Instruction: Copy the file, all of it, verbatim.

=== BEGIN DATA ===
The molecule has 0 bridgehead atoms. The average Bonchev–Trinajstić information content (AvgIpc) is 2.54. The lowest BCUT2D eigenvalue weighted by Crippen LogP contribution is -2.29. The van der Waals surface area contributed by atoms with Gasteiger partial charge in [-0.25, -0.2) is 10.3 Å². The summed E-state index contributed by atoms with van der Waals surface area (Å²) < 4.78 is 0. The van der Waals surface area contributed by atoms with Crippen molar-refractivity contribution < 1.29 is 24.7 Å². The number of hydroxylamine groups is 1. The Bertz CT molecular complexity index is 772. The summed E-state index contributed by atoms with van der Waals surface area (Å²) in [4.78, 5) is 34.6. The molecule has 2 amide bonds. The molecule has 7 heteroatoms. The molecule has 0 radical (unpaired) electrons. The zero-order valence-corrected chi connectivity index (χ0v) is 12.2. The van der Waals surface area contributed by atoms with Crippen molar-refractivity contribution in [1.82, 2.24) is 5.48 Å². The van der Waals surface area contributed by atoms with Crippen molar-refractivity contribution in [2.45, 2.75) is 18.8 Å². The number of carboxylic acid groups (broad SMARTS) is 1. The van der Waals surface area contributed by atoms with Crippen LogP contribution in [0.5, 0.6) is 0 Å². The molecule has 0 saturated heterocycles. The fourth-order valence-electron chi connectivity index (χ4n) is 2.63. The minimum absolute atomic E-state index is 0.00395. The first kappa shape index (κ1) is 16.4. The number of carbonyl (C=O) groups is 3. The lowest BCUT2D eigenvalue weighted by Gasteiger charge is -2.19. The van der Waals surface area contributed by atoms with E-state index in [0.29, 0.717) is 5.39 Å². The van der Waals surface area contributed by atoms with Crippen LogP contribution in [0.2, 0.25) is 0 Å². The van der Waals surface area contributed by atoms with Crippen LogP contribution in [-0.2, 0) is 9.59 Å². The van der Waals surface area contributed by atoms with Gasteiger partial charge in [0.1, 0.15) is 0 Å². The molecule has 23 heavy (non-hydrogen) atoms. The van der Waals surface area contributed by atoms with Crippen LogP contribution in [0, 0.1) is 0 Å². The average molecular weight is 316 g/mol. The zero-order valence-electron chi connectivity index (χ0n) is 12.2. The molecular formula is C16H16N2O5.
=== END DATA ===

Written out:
The molecule has 0 bridgehead atoms. The average Bonchev–Trinajstić information content (AvgIpc) is 2.54. The lowest BCUT2D eigenvalue weighted by Crippen LogP contribution is -2.29. The van der Waals surface area contributed by atoms with Gasteiger partial charge in [-0.25, -0.2) is 10.3 Å². The summed E-state index contributed by atoms with van der Waals surface area (Å²) < 4.78 is 0. The van der Waals surface area contributed by atoms with Crippen molar-refractivity contribution < 1.29 is 24.7 Å². The number of hydroxylamine groups is 1. The Bertz CT molecular complexity index is 772. The summed E-state index contributed by atoms with van der Waals surface area (Å²) in [4.78, 5) is 34.6. The molecule has 2 amide bonds. The molecule has 7 heteroatoms. The molecule has 0 radical (unpaired) electrons. The zero-order valence-corrected chi connectivity index (χ0v) is 12.2. The van der Waals surface area contributed by atoms with Crippen molar-refractivity contribution in [1.82, 2.24) is 5.48 Å². The van der Waals surface area contributed by atoms with Crippen molar-refractivity contribution in [2.45, 2.75) is 18.8 Å². The number of carboxylic acid groups (broad SMARTS) is 1. The van der Waals surface area contributed by atoms with Crippen LogP contribution in [0.5, 0.6) is 0 Å². The molecule has 0 saturated heterocycles. The fourth-order valence-electron chi connectivity index (χ4n) is 2.63. The minimum absolute atomic E-state index is 0.00395. The first kappa shape index (κ1) is 16.4. The number of carbonyl (C=O) groups is 3. The lowest BCUT2D eigenvalue weighted by Gasteiger charge is -2.19. The van der Waals surface area contributed by atoms with E-state index in [0.29, 0.717) is 5.39 Å². The van der Waals surface area contributed by atoms with Crippen LogP contribution in [0.2, 0.25) is 0 Å². The van der Waals surface area contributed by atoms with Crippen LogP contribution in [-0.2, 0) is 9.59 Å². The van der Waals surface area contributed by atoms with Gasteiger partial charge in [0.1, 0.15) is 0 Å². The molecule has 23 heavy (non-hydrogen) atoms. The van der Waals surface area contributed by atoms with Crippen LogP contribution in [0, 0.1) is 0 Å². The average molecular weight is 316 g/mol. The zero-order valence-electron chi connectivity index (χ0n) is 12.2. The molecular formula is C16H16N2O5.